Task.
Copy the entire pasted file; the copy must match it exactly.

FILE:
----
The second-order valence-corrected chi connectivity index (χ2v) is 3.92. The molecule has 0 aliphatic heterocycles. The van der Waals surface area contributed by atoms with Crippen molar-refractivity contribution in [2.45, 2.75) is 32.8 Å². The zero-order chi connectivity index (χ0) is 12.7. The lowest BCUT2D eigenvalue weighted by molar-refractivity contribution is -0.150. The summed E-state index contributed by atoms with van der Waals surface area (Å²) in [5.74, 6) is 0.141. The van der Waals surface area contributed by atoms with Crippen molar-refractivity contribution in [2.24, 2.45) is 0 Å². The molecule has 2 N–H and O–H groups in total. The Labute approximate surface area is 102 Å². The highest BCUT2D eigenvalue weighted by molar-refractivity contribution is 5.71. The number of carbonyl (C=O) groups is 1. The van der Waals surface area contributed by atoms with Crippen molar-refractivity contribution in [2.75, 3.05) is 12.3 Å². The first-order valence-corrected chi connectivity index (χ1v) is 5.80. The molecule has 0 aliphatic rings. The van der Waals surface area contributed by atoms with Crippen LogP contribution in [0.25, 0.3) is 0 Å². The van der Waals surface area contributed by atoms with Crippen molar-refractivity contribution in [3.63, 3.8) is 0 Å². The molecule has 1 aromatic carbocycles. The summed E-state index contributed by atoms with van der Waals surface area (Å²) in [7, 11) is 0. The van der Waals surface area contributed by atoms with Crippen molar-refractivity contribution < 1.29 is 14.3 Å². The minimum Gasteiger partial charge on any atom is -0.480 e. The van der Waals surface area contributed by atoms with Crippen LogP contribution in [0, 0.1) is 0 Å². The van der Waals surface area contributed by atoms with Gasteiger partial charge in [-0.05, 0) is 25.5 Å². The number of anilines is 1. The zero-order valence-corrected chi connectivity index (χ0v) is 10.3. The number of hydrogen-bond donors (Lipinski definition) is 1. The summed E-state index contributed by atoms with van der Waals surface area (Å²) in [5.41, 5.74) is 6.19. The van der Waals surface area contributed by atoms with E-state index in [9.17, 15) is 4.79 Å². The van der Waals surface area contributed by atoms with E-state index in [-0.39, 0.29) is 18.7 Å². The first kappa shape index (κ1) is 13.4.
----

The second-order valence-corrected chi connectivity index (χ2v) is 3.92. The molecule has 0 aliphatic heterocycles. The van der Waals surface area contributed by atoms with Crippen molar-refractivity contribution in [2.45, 2.75) is 32.8 Å². The zero-order chi connectivity index (χ0) is 12.7. The lowest BCUT2D eigenvalue weighted by molar-refractivity contribution is -0.150. The summed E-state index contributed by atoms with van der Waals surface area (Å²) in [5.74, 6) is 0.141. The van der Waals surface area contributed by atoms with Crippen molar-refractivity contribution in [2.24, 2.45) is 0 Å². The molecule has 2 N–H and O–H groups in total. The Labute approximate surface area is 102 Å². The highest BCUT2D eigenvalue weighted by molar-refractivity contribution is 5.71. The number of carbonyl (C=O) groups is 1. The van der Waals surface area contributed by atoms with Crippen molar-refractivity contribution in [2.75, 3.05) is 12.3 Å². The first-order valence-corrected chi connectivity index (χ1v) is 5.80. The molecule has 0 aliphatic rings. The van der Waals surface area contributed by atoms with Crippen LogP contribution in [0.25, 0.3) is 0 Å². The van der Waals surface area contributed by atoms with Crippen molar-refractivity contribution in [3.63, 3.8) is 0 Å². The molecule has 1 aromatic carbocycles. The summed E-state index contributed by atoms with van der Waals surface area (Å²) in [7, 11) is 0. The van der Waals surface area contributed by atoms with Crippen molar-refractivity contribution < 1.29 is 14.3 Å². The minimum Gasteiger partial charge on any atom is -0.480 e. The van der Waals surface area contributed by atoms with Crippen LogP contribution in [0, 0.1) is 0 Å². The van der Waals surface area contributed by atoms with Gasteiger partial charge in [-0.05, 0) is 25.5 Å². The number of anilines is 1. The zero-order valence-corrected chi connectivity index (χ0v) is 10.3. The number of hydrogen-bond donors (Lipinski definition) is 1. The summed E-state index contributed by atoms with van der Waals surface area (Å²) in [5.41, 5.74) is 6.19. The van der Waals surface area contributed by atoms with E-state index in [9.17, 15) is 4.79 Å². The van der Waals surface area contributed by atoms with E-state index in [-0.39, 0.29) is 18.7 Å². The first kappa shape index (κ1) is 13.4.